Am I a Circle, Square, Triangle, or Rectangle?

Use a School Readiness Activity to provide early mathematics thinking experiences for preschool children that will prepare them to do well in the early grades.
Grades:
Subjects:
Mathematics (4,999)

Updated on: October 15, 2004

Am I a Circle, Square, Triangle, or Rectangle?

Purpose/Skills

  • To identify circles, squares, triangles, and rectangles
  • To be able to talk about shapes

Materials
Plastic or cardboard circles, squares, triangles, and rectangles placed in a bag

Literature Suggestion
Read Little Cloud by Eric Carle. Help children notice that the cloud shapes in the book are NOT circles, squares, rectangles, or triangles. Have them look for circles, triangles, squares, and rectangles in this and other books.

Vocabulary
shapes squares
circles     alike
different compare
triangles

Warm-Up
Shake the shapes out of the bag. Review shapes with children. Teach them this "Shape Chant:"
      I am a square, four sides are the same.(Four fingers up)
      I am a rectangle, two short sides are the same.(Two fingers on one hand up)
      Two long sides are the same. (Two fingers on other hand up)
      I am a circle, I go round and round. (Arms around in a circle)
      I have three sides and triangle is my name! (Arms up, fingers touch to form a triangle)

Procedure

  • Put all of the shapes back into the bag. Model putting your hand in the bag, selecting one shape, and describing it. For example, "I feel a shape that has three sides. It must be a triangle!"
  • Invite children to take turns putting their hand in, selecting, describing, and naming a shape. Encourage applause after each correct response.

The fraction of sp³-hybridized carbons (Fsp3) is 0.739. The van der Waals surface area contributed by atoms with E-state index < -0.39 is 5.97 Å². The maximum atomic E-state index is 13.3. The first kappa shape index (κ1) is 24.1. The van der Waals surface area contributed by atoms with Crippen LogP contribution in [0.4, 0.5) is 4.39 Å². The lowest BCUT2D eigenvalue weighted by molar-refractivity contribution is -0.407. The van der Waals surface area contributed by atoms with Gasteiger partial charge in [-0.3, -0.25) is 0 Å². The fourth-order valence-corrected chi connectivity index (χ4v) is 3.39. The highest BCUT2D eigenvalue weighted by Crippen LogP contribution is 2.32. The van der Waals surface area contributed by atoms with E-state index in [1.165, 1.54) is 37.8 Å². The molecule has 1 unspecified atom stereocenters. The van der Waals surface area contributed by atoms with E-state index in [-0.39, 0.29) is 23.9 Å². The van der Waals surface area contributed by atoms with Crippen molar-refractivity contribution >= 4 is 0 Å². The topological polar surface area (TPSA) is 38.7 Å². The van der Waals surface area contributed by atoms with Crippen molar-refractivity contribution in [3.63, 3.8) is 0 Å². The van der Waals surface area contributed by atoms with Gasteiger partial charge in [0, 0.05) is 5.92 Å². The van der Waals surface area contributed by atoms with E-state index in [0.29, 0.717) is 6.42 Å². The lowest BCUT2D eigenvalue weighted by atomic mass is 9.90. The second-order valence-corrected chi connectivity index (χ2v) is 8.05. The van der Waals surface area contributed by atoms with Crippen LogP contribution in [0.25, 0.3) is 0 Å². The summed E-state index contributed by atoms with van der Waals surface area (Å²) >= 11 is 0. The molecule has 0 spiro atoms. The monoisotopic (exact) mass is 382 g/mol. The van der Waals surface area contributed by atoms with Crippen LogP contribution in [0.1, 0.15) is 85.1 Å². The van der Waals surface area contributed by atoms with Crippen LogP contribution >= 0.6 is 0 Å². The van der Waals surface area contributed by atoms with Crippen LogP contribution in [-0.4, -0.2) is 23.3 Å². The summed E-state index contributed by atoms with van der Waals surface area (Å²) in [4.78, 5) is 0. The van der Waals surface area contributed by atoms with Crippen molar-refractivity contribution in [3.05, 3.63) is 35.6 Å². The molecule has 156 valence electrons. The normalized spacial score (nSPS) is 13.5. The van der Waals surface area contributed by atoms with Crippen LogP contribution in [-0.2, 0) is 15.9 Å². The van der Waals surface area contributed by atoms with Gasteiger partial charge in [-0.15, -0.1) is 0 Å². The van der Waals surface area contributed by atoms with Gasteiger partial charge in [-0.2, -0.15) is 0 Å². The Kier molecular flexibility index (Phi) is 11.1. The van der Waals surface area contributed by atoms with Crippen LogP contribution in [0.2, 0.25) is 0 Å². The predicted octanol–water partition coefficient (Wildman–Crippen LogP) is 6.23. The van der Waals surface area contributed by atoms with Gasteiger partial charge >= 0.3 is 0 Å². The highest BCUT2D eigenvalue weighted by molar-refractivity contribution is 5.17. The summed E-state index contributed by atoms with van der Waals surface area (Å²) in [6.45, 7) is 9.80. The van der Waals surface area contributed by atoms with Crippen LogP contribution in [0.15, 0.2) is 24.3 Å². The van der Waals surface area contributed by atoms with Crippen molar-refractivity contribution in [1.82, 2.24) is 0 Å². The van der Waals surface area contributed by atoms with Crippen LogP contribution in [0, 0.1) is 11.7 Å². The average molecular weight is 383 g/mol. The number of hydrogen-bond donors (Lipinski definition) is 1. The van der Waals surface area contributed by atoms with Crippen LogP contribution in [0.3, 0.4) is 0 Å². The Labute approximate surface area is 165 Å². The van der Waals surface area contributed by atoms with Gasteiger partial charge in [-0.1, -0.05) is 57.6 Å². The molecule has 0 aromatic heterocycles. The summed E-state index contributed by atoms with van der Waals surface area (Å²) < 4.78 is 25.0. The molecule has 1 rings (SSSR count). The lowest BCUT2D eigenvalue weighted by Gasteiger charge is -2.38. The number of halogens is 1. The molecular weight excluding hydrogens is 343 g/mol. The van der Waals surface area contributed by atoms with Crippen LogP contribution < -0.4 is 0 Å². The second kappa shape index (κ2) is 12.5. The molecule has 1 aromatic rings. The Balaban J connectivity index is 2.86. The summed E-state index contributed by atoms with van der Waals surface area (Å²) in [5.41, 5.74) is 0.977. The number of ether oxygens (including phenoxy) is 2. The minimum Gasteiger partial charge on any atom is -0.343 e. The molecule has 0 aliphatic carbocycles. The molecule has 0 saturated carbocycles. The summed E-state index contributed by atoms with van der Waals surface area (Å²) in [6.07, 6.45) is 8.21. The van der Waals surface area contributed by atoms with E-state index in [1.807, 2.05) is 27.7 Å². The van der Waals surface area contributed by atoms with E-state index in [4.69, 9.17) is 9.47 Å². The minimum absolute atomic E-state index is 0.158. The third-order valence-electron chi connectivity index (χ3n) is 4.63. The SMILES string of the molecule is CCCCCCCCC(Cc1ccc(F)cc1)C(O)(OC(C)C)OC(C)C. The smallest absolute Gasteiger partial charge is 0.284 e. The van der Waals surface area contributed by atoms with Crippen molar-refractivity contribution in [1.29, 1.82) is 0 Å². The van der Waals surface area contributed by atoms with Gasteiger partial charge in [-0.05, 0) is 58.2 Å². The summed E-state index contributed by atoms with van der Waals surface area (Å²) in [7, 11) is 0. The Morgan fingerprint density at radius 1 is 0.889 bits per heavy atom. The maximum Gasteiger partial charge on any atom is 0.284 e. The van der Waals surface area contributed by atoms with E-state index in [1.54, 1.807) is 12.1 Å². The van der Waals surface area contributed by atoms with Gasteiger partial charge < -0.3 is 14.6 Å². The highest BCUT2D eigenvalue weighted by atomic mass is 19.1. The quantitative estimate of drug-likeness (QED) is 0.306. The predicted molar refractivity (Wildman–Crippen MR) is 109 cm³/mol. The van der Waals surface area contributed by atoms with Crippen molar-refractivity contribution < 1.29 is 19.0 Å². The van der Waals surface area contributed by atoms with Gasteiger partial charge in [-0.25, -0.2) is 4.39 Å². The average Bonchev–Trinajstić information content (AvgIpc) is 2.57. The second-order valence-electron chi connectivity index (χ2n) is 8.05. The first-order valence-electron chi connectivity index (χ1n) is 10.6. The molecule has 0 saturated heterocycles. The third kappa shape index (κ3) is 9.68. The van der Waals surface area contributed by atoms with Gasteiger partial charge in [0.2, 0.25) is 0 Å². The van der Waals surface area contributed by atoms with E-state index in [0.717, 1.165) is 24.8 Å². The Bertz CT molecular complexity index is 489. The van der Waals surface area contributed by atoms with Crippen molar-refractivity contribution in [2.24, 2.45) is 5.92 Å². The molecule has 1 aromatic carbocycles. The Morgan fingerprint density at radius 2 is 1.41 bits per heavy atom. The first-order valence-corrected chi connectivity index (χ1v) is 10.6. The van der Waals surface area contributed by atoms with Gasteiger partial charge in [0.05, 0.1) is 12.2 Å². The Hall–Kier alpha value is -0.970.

• After all children have had a turn, tell them that they have been comparing shapes. "What is comparing?" (See how the shapes are alike and different.) Ask comprehension questions such as, "How are the triangle and rectangle the same?" (Both have sides and corners.) "How are the triangle and rectangle different?" (Rectangle has 4 sides and corners; triangle has only 3.)
Enrichment
  • Provide different sizes and colors of paper shapes at a center.
  • Invite children to make shape designs by gluing down shapes of different sizes and colors.
  • Some children may enjoy tracing around shapes with color crayons to make their designs.

Observation Assessment

  • Proficient - Child can identify circles, squares, triangles, and rectangless and can name the number of sides and corners.
  • In Process - Child can identify at least two of the shapes.
  • Not Yet Ready - Child can sometimes identify one or two shapes, but performance is inconsistent.

Excerpted from

School Readiness Activity Cards
Pearson Early Childhood
Excerpted from School Readiness Activity Cards. The Preschool Activity Cards provide engaging and purposeful experiences that develop language, literacy, and math skills for preschool children.

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